Throughout the past split, we have heard testimony regarding various player welfare concerns involving Renegades, primarily around Badawi’s conduct while serving in a non-ownership capacity during his suspension term. These allegations, corroborated to Riot by multiple sources who have had close contact or affiliation with the team, included confrontations between management and players, refusal to honor payment and contract provisions, and failure to maintain a safe environment for all team members. Allowing an unsafe environment to exist for players is the responsibility of the entire Renegades management, and is a failure to meet the professional standards we expect of LCS owners and team representatives.
Independence of Teams and Competitive Integrity
We have also found that Renegades and TDK have deliberately misled League officials with respect to their corporate relationship. While handling trade requests between the two teams leading up to the Spring Promotional Tournament, League officials made repeated direct inquiries of the team owners regarding independence of the two organizations, terms of the trades, and status of players and payments. Both teams assured officials that their businesses were not linked in any fashion, and that the trade was in the mutual interest of both teams independent of any additional relationship or agreement. Subsequently, League officials received evidence that indicated that some of the players were compensated and/or housed by their former teams even after the trade was completed, including payments for the month following the trade. As part of the trade approval process, REN and TDK had submitted a document which was represented to be the summary of the trade agreement, but it included no provisions beyond simple assignment of the contracts, and did not establish cause for the former team to continue payments to the now-traded players.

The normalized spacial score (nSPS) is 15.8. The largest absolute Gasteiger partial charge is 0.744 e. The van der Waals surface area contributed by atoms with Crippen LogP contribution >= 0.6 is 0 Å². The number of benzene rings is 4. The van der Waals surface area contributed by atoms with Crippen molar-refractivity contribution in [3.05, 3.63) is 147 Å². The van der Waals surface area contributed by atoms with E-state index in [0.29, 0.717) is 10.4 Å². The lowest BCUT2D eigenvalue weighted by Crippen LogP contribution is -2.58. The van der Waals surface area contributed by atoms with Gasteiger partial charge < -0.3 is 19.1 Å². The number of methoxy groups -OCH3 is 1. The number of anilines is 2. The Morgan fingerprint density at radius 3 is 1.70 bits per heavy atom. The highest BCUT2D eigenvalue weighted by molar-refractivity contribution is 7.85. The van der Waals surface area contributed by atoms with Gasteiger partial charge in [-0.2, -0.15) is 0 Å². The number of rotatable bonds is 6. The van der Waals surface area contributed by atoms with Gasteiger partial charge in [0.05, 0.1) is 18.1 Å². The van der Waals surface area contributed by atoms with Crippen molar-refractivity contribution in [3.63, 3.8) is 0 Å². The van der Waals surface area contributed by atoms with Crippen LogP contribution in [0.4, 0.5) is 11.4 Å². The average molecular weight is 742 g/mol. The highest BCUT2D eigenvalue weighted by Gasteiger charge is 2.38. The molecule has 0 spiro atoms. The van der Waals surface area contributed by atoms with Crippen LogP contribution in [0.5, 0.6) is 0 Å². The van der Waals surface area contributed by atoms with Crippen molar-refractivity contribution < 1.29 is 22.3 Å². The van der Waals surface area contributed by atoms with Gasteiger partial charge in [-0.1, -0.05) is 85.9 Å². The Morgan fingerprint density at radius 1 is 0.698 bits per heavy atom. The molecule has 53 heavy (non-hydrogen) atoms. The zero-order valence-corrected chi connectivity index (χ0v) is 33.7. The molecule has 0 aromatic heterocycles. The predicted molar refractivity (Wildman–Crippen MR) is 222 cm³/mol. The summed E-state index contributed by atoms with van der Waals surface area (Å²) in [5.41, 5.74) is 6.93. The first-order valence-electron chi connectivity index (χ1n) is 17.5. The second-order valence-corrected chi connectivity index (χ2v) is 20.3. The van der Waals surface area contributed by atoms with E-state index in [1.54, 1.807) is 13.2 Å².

Per the LCS Rules, teams are required to be truthful and forthcoming in their representations to the League. Both REN and TDK were found to have provided incomplete and/or inaccurate answers and documents to deliberately hide a relationship and interactions which exceed acceptable bounds. Co-mingled finances and operations can lead to establishment of influence between teams that forces one party into non-beneficial decisions (like trading away strong players) and, at worst, unfair play (described in Rule 10.1 of the LCS ruleset) - that’s why such arrangements are expressly forbidden in the LCS ruleset and Team Agreement.
Badawi, who was previously suspended for trying to sign a player under contract with another team, will be permanently banned from Riot-sanctioned leagues, while Mykles, known as shoutcaster "Montecristo", is banned for one year from holding any Riot-sanctioned position within a competing organization. The ban will not affect his shoutcasting statusas he works for South Korean esports channel OnGameNet.
All three teams have been given until 11:59pm PST on May 18th to sell all rights and legal claim to their LCS/CS slots.